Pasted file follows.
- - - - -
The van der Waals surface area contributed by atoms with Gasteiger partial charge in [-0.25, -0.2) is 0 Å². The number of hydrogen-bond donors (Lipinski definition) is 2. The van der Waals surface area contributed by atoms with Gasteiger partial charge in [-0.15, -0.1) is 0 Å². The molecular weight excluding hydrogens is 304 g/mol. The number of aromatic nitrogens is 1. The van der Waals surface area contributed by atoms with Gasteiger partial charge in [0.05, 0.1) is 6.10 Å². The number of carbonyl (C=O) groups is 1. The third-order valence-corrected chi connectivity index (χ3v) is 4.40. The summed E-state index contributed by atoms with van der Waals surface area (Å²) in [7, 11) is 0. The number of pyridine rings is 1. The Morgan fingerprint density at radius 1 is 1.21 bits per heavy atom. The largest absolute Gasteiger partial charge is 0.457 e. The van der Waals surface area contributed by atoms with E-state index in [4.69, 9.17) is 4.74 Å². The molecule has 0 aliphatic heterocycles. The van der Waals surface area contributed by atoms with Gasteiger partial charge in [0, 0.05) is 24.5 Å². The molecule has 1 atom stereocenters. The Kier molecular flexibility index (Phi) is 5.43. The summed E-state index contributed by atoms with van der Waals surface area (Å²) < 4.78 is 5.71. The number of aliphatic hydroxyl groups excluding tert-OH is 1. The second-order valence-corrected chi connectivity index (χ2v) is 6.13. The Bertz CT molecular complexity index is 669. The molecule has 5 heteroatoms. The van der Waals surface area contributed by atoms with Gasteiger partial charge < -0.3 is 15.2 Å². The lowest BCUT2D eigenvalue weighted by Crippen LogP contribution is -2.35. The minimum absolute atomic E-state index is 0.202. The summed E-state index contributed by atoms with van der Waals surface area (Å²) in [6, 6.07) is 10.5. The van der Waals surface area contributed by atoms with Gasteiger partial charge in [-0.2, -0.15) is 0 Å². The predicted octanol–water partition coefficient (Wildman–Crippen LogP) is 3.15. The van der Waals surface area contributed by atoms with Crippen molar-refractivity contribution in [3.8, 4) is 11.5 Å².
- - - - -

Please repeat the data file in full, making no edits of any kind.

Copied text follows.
The van der Waals surface area contributed by atoms with Gasteiger partial charge in [-0.25, -0.2) is 0 Å². The number of hydrogen-bond donors (Lipinski definition) is 2. The van der Waals surface area contributed by atoms with Gasteiger partial charge in [-0.15, -0.1) is 0 Å². The molecular weight excluding hydrogens is 304 g/mol. The number of aromatic nitrogens is 1. The van der Waals surface area contributed by atoms with Gasteiger partial charge in [0.05, 0.1) is 6.10 Å². The number of carbonyl (C=O) groups is 1. The third-order valence-corrected chi connectivity index (χ3v) is 4.40. The summed E-state index contributed by atoms with van der Waals surface area (Å²) in [7, 11) is 0. The number of pyridine rings is 1. The Morgan fingerprint density at radius 1 is 1.21 bits per heavy atom. The largest absolute Gasteiger partial charge is 0.457 e. The van der Waals surface area contributed by atoms with E-state index in [4.69, 9.17) is 4.74 Å². The molecule has 0 aliphatic heterocycles. The van der Waals surface area contributed by atoms with Gasteiger partial charge in [0, 0.05) is 24.5 Å². The molecule has 1 atom stereocenters. The Kier molecular flexibility index (Phi) is 5.43. The summed E-state index contributed by atoms with van der Waals surface area (Å²) < 4.78 is 5.71. The number of aliphatic hydroxyl groups excluding tert-OH is 1. The second-order valence-corrected chi connectivity index (χ2v) is 6.13. The Bertz CT molecular complexity index is 669. The molecule has 5 heteroatoms. The van der Waals surface area contributed by atoms with Gasteiger partial charge < -0.3 is 15.2 Å². The lowest BCUT2D eigenvalue weighted by Crippen LogP contribution is -2.35. The minimum absolute atomic E-state index is 0.202. The summed E-state index contributed by atoms with van der Waals surface area (Å²) in [6, 6.07) is 10.5. The van der Waals surface area contributed by atoms with Gasteiger partial charge in [-0.2, -0.15) is 0 Å². The predicted octanol–water partition coefficient (Wildman–Crippen LogP) is 3.15. The van der Waals surface area contributed by atoms with Crippen molar-refractivity contribution in [3.8, 4) is 11.5 Å².